There’s no way for us to look at Last Day of June and not immediately think of the Pixar movie Up. Back when the game was released on PS4 in 2017, a lot of the reviews of the time kept comparing it to the film, and with good reason. The story itself is basically if you took the lives of the husband and wife and turned their relationship into a video game. At that time the reviews were kind of mixed, but recently the game was ported over to the Nintendo Switch, so we decided to give it a spin and see if anything’s changed.
The story is pretty cool — you play the main character Carl who is surprised by an anniversary trip by his wife, which is cut short due to a storm, leading to a tragic event that leaves you paralyzed. In the process, you gain the ability to go back through time, a la Butterfly Effect, to change little things about the past in the hopes of reversing what’s happened to you. Like all stories of this ilk, just because you change the past doesn’t mean you should, so you eventually see the consequences of your actions over time.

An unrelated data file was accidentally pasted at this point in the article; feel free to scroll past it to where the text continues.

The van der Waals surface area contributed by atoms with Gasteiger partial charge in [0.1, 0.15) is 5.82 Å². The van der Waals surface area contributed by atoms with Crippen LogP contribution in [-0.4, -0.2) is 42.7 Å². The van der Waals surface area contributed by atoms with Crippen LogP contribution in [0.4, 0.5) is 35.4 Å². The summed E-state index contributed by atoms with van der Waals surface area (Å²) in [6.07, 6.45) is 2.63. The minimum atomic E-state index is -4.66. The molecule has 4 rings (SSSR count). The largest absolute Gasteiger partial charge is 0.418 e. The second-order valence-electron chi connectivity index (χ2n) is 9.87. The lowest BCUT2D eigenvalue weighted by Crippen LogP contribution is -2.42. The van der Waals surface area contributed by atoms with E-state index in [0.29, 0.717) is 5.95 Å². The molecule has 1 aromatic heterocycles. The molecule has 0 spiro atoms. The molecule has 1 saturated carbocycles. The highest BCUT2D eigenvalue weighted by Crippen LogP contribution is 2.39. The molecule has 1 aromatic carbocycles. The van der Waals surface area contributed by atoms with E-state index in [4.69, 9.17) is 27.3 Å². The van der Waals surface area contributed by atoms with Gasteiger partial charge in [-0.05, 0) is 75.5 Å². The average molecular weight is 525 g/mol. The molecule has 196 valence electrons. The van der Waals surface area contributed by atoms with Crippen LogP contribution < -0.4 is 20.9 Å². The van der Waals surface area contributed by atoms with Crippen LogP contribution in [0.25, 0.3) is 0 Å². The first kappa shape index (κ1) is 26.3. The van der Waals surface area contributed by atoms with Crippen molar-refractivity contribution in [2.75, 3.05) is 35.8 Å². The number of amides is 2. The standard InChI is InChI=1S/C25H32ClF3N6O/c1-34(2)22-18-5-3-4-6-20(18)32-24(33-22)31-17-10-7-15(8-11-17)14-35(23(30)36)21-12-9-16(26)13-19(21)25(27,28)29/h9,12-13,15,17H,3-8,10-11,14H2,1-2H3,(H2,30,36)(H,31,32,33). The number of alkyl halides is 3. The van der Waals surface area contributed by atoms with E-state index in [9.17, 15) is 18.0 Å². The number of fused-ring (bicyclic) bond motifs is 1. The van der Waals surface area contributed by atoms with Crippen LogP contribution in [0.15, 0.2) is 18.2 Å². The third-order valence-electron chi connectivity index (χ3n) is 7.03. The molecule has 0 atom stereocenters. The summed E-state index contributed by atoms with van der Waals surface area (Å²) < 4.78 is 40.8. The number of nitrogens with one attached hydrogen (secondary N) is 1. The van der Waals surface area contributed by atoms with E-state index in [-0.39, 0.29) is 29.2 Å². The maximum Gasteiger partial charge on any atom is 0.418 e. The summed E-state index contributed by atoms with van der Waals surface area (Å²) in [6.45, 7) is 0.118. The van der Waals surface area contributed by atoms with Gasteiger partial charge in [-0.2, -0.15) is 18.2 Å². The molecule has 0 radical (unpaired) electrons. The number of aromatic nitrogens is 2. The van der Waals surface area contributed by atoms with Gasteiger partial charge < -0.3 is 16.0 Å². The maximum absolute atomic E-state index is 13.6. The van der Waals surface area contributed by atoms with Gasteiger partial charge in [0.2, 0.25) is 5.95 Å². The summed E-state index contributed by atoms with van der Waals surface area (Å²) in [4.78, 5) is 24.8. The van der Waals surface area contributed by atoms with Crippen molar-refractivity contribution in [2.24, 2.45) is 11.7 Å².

The game doesn’t really give you much hint as to what you need to do, as it serves more as a puzzler than a straight-through narrative adventure. What little you have to go off of is what you can figure out as the plot you need to fix. The game plays much like the previous version in that you have to decide the right set of circumstances to fit things into, kind of like assembling a jigsaw with little to go on but your own judgment calls. Then you replay the events and see if you managed to change anything spectacular in the process.
The game is intriguing but repetitive. The sandbox nature mixed with the four characters whose lives you inhabit to make changes often have you running around trying to mess with every object you can possibly touch. If you manage to make anything happen, good on you. But the game ultimately just becomes a frequent display of trial-and-error and can sometimes become tedious in the idea of how you need to go back and change one thing with the old man that you didn’t do before to get a fraction of a change that didn’t do anything to help.
While the story is fun and the graphics are lovely, Last Day of June does hit a wall in replayability, and the outcome of the game is all but predictable. This is a lot of great ideas married to some weird execution and a finish that will either leave you in tears or leave you saying “that’s it?” If you love indie games with a splash of art, it’s worth trying out once.
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